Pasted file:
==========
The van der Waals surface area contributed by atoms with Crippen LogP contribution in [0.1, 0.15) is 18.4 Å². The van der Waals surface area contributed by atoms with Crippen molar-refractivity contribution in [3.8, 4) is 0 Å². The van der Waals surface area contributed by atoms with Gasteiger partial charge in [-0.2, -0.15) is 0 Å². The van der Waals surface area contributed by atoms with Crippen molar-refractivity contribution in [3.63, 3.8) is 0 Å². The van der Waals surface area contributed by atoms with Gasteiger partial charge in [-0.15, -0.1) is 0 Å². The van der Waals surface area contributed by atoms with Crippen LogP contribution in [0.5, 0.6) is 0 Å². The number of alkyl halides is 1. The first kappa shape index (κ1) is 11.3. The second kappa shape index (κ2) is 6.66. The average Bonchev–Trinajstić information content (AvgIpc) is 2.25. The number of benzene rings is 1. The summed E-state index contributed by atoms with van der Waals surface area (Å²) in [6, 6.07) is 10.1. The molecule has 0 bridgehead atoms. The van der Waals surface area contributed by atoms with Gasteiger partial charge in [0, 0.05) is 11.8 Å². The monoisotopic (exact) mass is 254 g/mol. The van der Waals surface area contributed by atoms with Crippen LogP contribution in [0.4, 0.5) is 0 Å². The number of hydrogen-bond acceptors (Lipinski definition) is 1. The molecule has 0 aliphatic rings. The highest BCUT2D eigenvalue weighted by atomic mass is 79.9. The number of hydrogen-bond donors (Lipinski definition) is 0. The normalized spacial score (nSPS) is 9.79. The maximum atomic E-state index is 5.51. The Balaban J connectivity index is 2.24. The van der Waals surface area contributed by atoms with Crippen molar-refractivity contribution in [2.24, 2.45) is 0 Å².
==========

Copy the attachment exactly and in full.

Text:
The van der Waals surface area contributed by atoms with Crippen LogP contribution in [0.1, 0.15) is 18.4 Å². The van der Waals surface area contributed by atoms with Crippen molar-refractivity contribution in [3.8, 4) is 0 Å². The van der Waals surface area contributed by atoms with Gasteiger partial charge in [-0.2, -0.15) is 0 Å². The van der Waals surface area contributed by atoms with Crippen molar-refractivity contribution in [3.63, 3.8) is 0 Å². The van der Waals surface area contributed by atoms with Gasteiger partial charge in [-0.15, -0.1) is 0 Å². The van der Waals surface area contributed by atoms with Crippen LogP contribution in [0.5, 0.6) is 0 Å². The number of alkyl halides is 1. The first kappa shape index (κ1) is 11.3. The second kappa shape index (κ2) is 6.66. The average Bonchev–Trinajstić information content (AvgIpc) is 2.25. The number of benzene rings is 1. The summed E-state index contributed by atoms with van der Waals surface area (Å²) in [6, 6.07) is 10.1. The molecule has 0 bridgehead atoms. The van der Waals surface area contributed by atoms with Gasteiger partial charge in [0, 0.05) is 11.8 Å². The monoisotopic (exact) mass is 254 g/mol. The van der Waals surface area contributed by atoms with Crippen LogP contribution in [0.4, 0.5) is 0 Å². The number of hydrogen-bond acceptors (Lipinski definition) is 1. The molecule has 0 aliphatic rings. The highest BCUT2D eigenvalue weighted by atomic mass is 79.9. The number of hydrogen-bond donors (Lipinski definition) is 0. The normalized spacial score (nSPS) is 9.79. The maximum atomic E-state index is 5.51. The Balaban J connectivity index is 2.24. The van der Waals surface area contributed by atoms with Crippen molar-refractivity contribution in [2.24, 2.45) is 0 Å².